By David Byrnes
Having recently re-watched A Most Wanted Man, it dawned on me just how much the film relies on Philip Seymour Hoffman to carry it (which he does superbly). Although the support cast is very strong, excluding Willem Defoe’s bizarre accent, the movie is built around Hoffman and possibly with a different actor in the lead role, the movie could possibly have fallen on its backside. So, which other movies have relied heavily on the outstanding posthumous performances of its stars?
Heath Ledger (The Joker) – The Dark Knight 2008
Heath Ledger’s tragic death threatened to overshadow the release of The Dark Knight, with people questioning had director Christopher Nolan pushed Ledger too hard, which of course is ridiculous. However, Ledger’s outstanding performance as the unhinged Joker was breath-taking. Let’s face it, Ledger had some big ol’ boots to fill with The Joker having been previously played Cesar Romero…only joking (badum-tssh), I of course am referring to Jack Nicholson. I must admit, I was one of the naysayers, but one pencil trick later and I was sold!
Philip Seymour Hoffman (Gunther Bachmann) – A Most Wanted Man 2014
Philip Seymour Hoffman is a often referred to as the greatest actor of this generation and his performance in A Most Wanted Man further solidifies that. Quite simply put, Hoffman owns the screen whenever he appears. But you are painfully aware that at just over two hours long, it simply isn’t enough screen time for an actor who is sorely missed.
Orson Welles (Unicron) – Transformers: The Movie 1986
Granted, many movie snubs may turn their nose up at the fact that Welles’ last ever role was a voiceover for an 1980’s kids cartoon. However, you can’t deny that the deep, sinister tone of Welles makes Unicron seem even more evil than Megatron (and ain’t nobody more evil than him!).
Bruce Lee (Lee) – Enter The Dragon 1973
Although many movies have been released since his death, it was 1973’s Enter the Dragon which forever solidified the mystique of Bruce Lee. A Rebel Without A Cause very nearly took it’s place, and although that is a fine piece of cinema, it lacks the impact Enter the Dragon had which is why so many people view it as the greatest martial arts movie ever made.
Brandon Lee (Eric Draven) – The Crow 1994
In a similar fashion to his father Bruce, Brandon would not live long enough to enjoying his increasing fame. Brandon was tragicaly killed in an on set accident when a dummy bullet became lodged in the .44 Magnum Smith & Wesson Model 629 revolver before firing out at the speed of a normal bullet, striking Brandon in the stomach. He was 28 years old.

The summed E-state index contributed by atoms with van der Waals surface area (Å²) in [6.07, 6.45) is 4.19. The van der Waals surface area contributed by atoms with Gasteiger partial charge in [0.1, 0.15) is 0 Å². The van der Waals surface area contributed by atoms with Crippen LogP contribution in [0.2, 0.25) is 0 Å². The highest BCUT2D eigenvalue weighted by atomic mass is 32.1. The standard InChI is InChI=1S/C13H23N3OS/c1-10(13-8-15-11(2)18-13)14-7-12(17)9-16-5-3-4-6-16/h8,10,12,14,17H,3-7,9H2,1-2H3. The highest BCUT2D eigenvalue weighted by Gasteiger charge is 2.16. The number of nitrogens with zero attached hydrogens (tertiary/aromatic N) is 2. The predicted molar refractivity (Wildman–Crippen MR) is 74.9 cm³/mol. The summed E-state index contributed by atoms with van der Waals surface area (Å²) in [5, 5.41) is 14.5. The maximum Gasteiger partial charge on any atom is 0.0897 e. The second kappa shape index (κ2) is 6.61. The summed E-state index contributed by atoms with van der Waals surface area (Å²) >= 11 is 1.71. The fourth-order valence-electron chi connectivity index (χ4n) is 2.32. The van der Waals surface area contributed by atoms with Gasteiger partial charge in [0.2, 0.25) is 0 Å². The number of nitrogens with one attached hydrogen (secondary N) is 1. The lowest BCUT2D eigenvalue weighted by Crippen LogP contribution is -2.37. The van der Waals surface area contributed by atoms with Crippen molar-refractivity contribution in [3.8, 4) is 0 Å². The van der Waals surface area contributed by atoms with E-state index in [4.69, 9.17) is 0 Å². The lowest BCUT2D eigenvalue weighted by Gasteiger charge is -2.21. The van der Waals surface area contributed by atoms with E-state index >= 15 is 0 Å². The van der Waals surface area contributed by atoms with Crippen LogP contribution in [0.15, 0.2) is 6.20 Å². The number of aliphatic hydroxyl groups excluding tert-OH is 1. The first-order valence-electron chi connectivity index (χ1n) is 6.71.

Peter Finch (Howard Beale) – The Network 1976
Ok, so this one is kind of a cheat but hear me out. Granted, The Network had been out in U.S. cinemas for nearly two months before Finch died of a heart attack. However, his performance was so great that he would become the first (and so far only) actor to win the Oscar for Best Actor.
Mel Blanc (Mr. Spacely) – Jetsons: The Movie 1990
Yeah, yeah I know. The Jetsons movie didn’t exactly shatter records or win awards, but it was the final performance of a man who played a major role in my childhood and more than likely in yours, none other than ‘The Man of a Thousand Voices’ Mel Blanc. Released a year after his death, Mel Blanc is considered to be one of the most influential people in the voice acting industry, you only have to watch the outstanding ‘I Know That Voice’ documentary to see the impact Mel had on people and The Jetsons was a rather fitting send off to the Hollywood heavyweight in one of his many iconic roles.
Spencer Tracy (Matt Drayton) – Guess Who’s Coming to Dinner 1967
One of the foundations of Hollywood’s Golden Age, Tracy went into filming Guess Who’s Coming to Dinner knowing it would be his last. With his health rapidly declining, Tracy had to be insured for a then whopping $71,000 and could only work for three hours per day. A mere 17 days after shooting was completed, Tracy dropped dead of a fatal heart attack. However such was the man’s professionalism, he would go on to earn his ninth nomination for best actor, a feat which has only ever been equalled the great Laurence Olivier.
Oliver Reed (Antonius Proximo) – Gladiator 2000
The incredible embodiment of hell raising, Oliver Reed perhaps saved his greatest performance for his last as rugged slave trader Proximo. Having died during the actual filming of Gladiator, director Oliver Stone was forced to change the original script before adding in a body double and using previously unused footage of Proximo muttered words ‘Shadows and dust’…a great send off.
James Dean (Jim Stark) – Rebel Without a Cause 1955
No posthumous list would be complete without mentioning the tragic death of James Dean. On the cusp of achieving greatness, Dean crashed his Porsche 911 on the 30th of September 1955, less than a month before the release of his most iconic role as Jim Stark in Rebel Without a Cause.